As Albert Einstein quoted “play is the highest form of research” and Fred Rogers said “play gives children a chance to practice what they are learning” is enough to emphasize the significance of children’s quality free time.
I have been meeting parents who are willing to do anything to help their kids strike a balance between their study lives and personal time. Yet they are skeptical as how much time their kids should be spending on different activities or will their child get used to extra-curricular activities and she will start avoiding studies.
Whatever our take is on play based learning and different sports, one thing is for sure. To be healthy and gain mindfulness, taking part in healthy activities is very important. It teaches us the discipline of practice and we can formulate a proper balance to excel in both the areas.
To start with, making a time table for your kids is essential. Why do we have a timetable in our schools and child care centers? Scheduling the time helps us achieve the maximum in the given time slot. Our school is usually for seven to eight hours and we are able to do plenty of curricular and non-curricular activities. If we do the same type of planning for our kids’ free time, we can utilize their time very well. Organize and manage their weekdays, don’t let the weekday plan you, plan weekends wisely, make use of travel time to and from school, academy, and games. Support your child with fun activities during their scheduled free time. Children love to bake, you may make snacks, play ball games, or simple indoor games.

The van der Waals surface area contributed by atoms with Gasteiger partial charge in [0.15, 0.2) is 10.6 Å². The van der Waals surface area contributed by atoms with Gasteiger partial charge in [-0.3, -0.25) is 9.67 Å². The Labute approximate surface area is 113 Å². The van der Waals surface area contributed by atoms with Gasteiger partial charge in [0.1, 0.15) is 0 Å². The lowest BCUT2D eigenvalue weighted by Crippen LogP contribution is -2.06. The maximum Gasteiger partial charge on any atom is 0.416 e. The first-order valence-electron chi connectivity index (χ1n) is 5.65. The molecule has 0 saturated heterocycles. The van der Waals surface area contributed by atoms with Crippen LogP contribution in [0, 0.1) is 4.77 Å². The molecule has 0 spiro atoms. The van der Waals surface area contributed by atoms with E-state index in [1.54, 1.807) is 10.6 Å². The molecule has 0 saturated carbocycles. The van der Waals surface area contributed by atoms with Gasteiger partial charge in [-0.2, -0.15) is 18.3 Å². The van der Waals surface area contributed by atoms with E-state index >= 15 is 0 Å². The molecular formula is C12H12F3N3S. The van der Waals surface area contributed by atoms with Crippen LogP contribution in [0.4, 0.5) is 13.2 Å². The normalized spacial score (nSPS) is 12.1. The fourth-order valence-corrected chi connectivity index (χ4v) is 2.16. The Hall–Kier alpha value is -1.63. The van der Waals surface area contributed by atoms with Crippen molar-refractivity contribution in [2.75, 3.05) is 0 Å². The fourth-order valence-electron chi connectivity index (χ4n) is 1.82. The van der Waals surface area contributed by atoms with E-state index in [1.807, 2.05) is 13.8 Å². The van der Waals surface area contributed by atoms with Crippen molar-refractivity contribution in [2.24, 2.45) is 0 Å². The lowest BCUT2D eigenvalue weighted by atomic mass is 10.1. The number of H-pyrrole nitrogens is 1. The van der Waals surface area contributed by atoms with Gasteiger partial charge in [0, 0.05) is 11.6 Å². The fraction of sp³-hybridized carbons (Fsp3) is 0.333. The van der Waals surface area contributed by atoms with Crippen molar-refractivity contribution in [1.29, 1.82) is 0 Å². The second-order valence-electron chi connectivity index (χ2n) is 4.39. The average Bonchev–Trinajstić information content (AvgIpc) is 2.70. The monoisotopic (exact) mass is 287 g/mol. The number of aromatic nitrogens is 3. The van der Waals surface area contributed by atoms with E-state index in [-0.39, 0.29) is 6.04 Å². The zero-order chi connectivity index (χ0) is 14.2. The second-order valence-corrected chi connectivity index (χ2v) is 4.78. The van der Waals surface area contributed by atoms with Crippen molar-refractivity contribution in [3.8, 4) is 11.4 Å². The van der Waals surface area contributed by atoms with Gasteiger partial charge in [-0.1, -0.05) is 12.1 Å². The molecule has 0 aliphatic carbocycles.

By splitting our child’s free time into shorter periods and letting her / him enjoy fun activities, he or she is more likely to stay motivated to learn. All of these little efforts can bring a positive change in our children’s lives. A healthy balance between all our life activities will make our children’s childhood memorable and unforgetful.
As Psych Central, an independent mental health online resource stated that “There are many pressures that kids face — themselves, teachers, coaches, parents, peers and society. Making sure these pressures don’t become overwhelming and finding the right balance between work and play is key for a healthy childhood.”